The San Juan Island Community Theatre is putting on its first big indoor show since 2019. “Mamma Mia!” will run through Nov. 21.
Executive Artistic Director Nathan Kessler-Jeffrey said, “When our community fills the theatre, it comes to life.”
Tickets and show-time information can be found at https://www.sjctheatre.org/.
During the pandemic, the theatre was able to bring in artists to film performances, along with having outdoor productions at the fairgrounds and smaller indoor productions. In fact, its filmed Youtube performances garnered thousands of views and outdoor performances brought in almost 2,600 attendees.
While Kessler-Jeffrey is thankful for being able to come together virtually, he said, “Nothing compares to the vibrancy and immediacy of being in the same space at the same time, experiencing the same story.”
This show has been a long time coming since “Mamma Mia!” was canceled in 2020 and efforts were made to reschedule it for the spring of 2021. When the vaccines weren’t readily available in time for the theatre to feel comfortable putting on a show, it left the fall of 2021 as its only option. Kessler-Jeffrey said there was no way they wanted to select a different show for that time slot.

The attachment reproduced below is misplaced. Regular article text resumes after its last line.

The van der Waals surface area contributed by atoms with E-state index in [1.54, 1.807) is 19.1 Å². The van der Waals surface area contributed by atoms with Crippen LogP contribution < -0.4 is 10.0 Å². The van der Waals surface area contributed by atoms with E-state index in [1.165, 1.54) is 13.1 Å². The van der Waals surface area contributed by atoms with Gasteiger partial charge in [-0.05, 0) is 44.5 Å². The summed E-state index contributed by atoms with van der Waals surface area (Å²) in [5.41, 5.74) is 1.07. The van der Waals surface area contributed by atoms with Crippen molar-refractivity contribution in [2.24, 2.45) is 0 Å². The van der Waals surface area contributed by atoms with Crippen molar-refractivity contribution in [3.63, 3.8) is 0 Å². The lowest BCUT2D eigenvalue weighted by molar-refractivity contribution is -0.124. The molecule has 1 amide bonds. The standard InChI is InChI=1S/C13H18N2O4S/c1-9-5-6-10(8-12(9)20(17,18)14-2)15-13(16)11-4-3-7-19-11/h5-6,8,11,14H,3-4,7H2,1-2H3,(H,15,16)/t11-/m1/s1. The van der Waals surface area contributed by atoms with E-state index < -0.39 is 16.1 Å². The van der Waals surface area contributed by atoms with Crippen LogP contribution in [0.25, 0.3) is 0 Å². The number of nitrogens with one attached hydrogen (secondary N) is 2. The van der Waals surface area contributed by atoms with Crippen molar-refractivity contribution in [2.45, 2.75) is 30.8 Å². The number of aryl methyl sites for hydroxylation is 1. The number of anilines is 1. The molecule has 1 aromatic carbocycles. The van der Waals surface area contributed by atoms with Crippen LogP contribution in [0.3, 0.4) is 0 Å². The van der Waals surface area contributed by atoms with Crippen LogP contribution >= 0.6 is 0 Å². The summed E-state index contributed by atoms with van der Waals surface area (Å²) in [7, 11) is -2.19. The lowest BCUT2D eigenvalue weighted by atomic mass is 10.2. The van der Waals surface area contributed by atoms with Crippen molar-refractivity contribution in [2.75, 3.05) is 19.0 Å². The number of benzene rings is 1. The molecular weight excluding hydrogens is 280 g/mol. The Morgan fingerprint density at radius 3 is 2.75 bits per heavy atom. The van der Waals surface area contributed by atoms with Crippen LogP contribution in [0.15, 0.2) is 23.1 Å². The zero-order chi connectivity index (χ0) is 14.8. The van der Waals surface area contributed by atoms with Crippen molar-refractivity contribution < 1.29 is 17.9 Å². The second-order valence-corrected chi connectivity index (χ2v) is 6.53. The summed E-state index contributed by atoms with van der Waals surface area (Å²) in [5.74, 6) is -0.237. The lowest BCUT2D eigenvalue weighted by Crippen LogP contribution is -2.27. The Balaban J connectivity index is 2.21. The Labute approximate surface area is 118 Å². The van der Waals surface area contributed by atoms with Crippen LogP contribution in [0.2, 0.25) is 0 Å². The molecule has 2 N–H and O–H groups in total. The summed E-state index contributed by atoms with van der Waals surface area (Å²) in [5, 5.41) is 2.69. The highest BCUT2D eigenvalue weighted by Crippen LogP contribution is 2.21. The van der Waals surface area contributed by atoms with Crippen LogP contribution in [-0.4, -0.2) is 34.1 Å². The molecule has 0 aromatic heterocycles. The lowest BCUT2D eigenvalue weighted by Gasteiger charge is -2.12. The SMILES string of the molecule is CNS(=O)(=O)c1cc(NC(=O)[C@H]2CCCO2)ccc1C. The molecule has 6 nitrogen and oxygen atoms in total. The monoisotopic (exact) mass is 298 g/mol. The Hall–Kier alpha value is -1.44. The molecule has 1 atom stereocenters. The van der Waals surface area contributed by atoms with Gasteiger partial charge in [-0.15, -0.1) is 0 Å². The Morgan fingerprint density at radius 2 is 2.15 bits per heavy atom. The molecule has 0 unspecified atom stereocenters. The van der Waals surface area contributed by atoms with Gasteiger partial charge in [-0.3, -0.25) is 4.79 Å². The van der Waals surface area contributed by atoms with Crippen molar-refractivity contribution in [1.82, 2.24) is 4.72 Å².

“This is a joyful, fun, energizing script and score, and exactly the type of show I want to see after a pandemic,” he said. “I’m not in rehearsal every night, but every time I am, I go home humming these tunes and dancing to the music in my head.”
Many of the original 2020 cast has stayed for the current set date, leaving them with less of a casting struggle than they anticipated.
When asked about the toll the pandemic had on theatre artists, Kessler-Jeffrey responded with, “It’s difficult to even find the words.”
He went on to explain that collaboration, creativity, joy and community are some of the top reasons why theatre artists love what they do, and the pandemic had deprived them of many of those things.
“When that is suddenly gone, the ache is difficult to describe — a hole in my heart that I know was shared by hundreds and thousands of my friends and colleagues across the world,” he said.
As for pandemic procedures, he said that checking for proof of vaccination upon entering and masking has become a standard in theatre in the Pacific Northwest. Performers and staff are all fully vaccinated, and no food or beverages are allowed in the auditorium so everyone can remain fully masked at all times. They were recently able to offer free rapid testing on the night of performances for those who are unvaccinated.
“This is tremendously important and missional as part of our goal of providing performing arts access to as many in our community as possible,” Kessler-Jeffrey said.
The transformation of the set and characters is one of the top things Kessler-Jeffrey said he admires about theatre, and he looks forward to seeing this transition of the theatre after the pandemic and he would like to thank the generous donors who supported SCJT throughout the pandemic.
“We are so excited to have as many of you back, safely, as possible,” he said. “You may not be comfortable yet, and that’s fine. We have a whole season planned and we look forward to welcoming you whenever you are ready to join us for a performance.”